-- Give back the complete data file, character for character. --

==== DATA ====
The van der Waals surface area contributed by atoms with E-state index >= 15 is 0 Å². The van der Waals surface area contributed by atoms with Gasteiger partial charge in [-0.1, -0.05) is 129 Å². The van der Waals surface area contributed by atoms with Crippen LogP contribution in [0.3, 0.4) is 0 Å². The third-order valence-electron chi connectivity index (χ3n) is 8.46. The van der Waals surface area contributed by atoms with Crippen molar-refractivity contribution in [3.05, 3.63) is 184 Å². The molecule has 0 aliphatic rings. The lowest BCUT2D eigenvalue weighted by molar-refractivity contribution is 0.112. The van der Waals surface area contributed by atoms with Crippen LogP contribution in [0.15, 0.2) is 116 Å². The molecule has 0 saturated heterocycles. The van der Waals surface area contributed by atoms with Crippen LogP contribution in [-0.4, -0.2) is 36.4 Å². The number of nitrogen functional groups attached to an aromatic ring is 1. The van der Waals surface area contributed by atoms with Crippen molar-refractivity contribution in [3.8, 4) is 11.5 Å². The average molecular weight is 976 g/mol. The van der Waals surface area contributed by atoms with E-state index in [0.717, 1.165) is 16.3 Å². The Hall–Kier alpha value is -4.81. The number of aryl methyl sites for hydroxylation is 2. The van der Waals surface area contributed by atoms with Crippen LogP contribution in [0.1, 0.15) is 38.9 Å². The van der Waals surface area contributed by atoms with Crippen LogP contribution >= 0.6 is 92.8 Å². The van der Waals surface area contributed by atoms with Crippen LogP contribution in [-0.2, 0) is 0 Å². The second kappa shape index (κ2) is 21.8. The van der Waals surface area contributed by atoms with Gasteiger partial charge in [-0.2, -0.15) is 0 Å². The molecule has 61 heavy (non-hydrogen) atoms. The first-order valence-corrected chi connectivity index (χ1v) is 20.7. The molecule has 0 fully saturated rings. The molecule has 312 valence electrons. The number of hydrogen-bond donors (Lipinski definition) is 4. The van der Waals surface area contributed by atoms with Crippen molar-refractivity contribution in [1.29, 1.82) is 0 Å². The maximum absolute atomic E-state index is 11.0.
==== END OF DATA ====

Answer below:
The van der Waals surface area contributed by atoms with E-state index >= 15 is 0 Å². The van der Waals surface area contributed by atoms with Gasteiger partial charge in [-0.1, -0.05) is 129 Å². The van der Waals surface area contributed by atoms with Crippen LogP contribution in [0.3, 0.4) is 0 Å². The third-order valence-electron chi connectivity index (χ3n) is 8.46. The van der Waals surface area contributed by atoms with Crippen molar-refractivity contribution in [3.05, 3.63) is 184 Å². The molecule has 0 aliphatic rings. The lowest BCUT2D eigenvalue weighted by molar-refractivity contribution is 0.112. The van der Waals surface area contributed by atoms with Crippen LogP contribution in [0.15, 0.2) is 116 Å². The molecule has 0 saturated heterocycles. The van der Waals surface area contributed by atoms with Crippen LogP contribution in [-0.4, -0.2) is 36.4 Å². The number of nitrogen functional groups attached to an aromatic ring is 1. The van der Waals surface area contributed by atoms with Crippen molar-refractivity contribution in [3.8, 4) is 11.5 Å². The average molecular weight is 976 g/mol. The van der Waals surface area contributed by atoms with E-state index in [0.717, 1.165) is 16.3 Å². The Hall–Kier alpha value is -4.81. The number of aryl methyl sites for hydroxylation is 2. The van der Waals surface area contributed by atoms with Crippen LogP contribution in [0.1, 0.15) is 38.9 Å². The van der Waals surface area contributed by atoms with Crippen LogP contribution >= 0.6 is 92.8 Å². The van der Waals surface area contributed by atoms with Crippen LogP contribution in [-0.2, 0) is 0 Å². The second kappa shape index (κ2) is 21.8. The van der Waals surface area contributed by atoms with Gasteiger partial charge in [-0.2, -0.15) is 0 Å². The molecule has 61 heavy (non-hydrogen) atoms. The first-order valence-corrected chi connectivity index (χ1v) is 20.7. The molecule has 0 fully saturated rings. The molecule has 312 valence electrons. The number of hydrogen-bond donors (Lipinski definition) is 4. The van der Waals surface area contributed by atoms with Crippen molar-refractivity contribution in [1.29, 1.82) is 0 Å². The maximum absolute atomic E-state index is 11.0.